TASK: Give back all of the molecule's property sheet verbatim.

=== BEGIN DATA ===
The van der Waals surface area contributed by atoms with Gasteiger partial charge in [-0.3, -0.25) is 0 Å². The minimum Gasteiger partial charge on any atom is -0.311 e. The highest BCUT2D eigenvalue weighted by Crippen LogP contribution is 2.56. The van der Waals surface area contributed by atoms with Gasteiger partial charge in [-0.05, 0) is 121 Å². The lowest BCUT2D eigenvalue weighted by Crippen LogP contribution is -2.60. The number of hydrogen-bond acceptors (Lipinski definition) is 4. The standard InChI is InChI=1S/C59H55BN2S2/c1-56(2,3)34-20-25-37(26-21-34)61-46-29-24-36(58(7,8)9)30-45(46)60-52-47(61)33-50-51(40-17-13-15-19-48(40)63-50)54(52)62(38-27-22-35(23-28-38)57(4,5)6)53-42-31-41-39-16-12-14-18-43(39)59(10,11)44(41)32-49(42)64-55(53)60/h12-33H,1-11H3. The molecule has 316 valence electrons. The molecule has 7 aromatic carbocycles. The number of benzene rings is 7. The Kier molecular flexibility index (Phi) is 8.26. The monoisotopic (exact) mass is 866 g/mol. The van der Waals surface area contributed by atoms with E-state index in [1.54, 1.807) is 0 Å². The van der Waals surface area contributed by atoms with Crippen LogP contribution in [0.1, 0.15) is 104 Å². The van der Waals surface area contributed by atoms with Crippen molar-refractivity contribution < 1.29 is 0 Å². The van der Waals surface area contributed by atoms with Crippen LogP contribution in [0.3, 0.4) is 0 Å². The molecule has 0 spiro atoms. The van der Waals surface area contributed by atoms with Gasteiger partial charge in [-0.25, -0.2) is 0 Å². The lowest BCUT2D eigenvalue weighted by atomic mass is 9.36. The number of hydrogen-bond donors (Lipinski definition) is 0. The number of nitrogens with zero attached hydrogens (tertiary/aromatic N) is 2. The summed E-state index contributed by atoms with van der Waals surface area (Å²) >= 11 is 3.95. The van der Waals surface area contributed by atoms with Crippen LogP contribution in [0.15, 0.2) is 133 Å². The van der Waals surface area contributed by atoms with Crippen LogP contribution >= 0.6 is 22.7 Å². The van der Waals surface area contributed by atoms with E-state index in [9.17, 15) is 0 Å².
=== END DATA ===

The van der Waals surface area contributed by atoms with Gasteiger partial charge in [-0.3, -0.25) is 0 Å². The minimum Gasteiger partial charge on any atom is -0.311 e. The highest BCUT2D eigenvalue weighted by Crippen LogP contribution is 2.56. The van der Waals surface area contributed by atoms with Gasteiger partial charge in [-0.05, 0) is 121 Å². The lowest BCUT2D eigenvalue weighted by Crippen LogP contribution is -2.60. The number of hydrogen-bond acceptors (Lipinski definition) is 4. The standard InChI is InChI=1S/C59H55BN2S2/c1-56(2,3)34-20-25-37(26-21-34)61-46-29-24-36(58(7,8)9)30-45(46)60-52-47(61)33-50-51(40-17-13-15-19-48(40)63-50)54(52)62(38-27-22-35(23-28-38)57(4,5)6)53-42-31-41-39-16-12-14-18-43(39)59(10,11)44(41)32-49(42)64-55(53)60/h12-33H,1-11H3. The molecule has 316 valence electrons. The molecule has 7 aromatic carbocycles. The number of benzene rings is 7. The Kier molecular flexibility index (Phi) is 8.26. The monoisotopic (exact) mass is 866 g/mol. The van der Waals surface area contributed by atoms with E-state index in [1.54, 1.807) is 0 Å². The van der Waals surface area contributed by atoms with Crippen LogP contribution in [0.1, 0.15) is 104 Å². The van der Waals surface area contributed by atoms with Crippen molar-refractivity contribution < 1.29 is 0 Å². The van der Waals surface area contributed by atoms with Crippen LogP contribution in [0.3, 0.4) is 0 Å². The molecule has 0 spiro atoms. The van der Waals surface area contributed by atoms with Gasteiger partial charge in [-0.25, -0.2) is 0 Å². The lowest BCUT2D eigenvalue weighted by atomic mass is 9.36. The number of hydrogen-bond donors (Lipinski definition) is 0. The number of nitrogens with zero attached hydrogens (tertiary/aromatic N) is 2. The summed E-state index contributed by atoms with van der Waals surface area (Å²) >= 11 is 3.95. The van der Waals surface area contributed by atoms with Crippen LogP contribution in [0.15, 0.2) is 133 Å². The van der Waals surface area contributed by atoms with Crippen LogP contribution >= 0.6 is 22.7 Å². The van der Waals surface area contributed by atoms with E-state index in [9.17, 15) is 0 Å².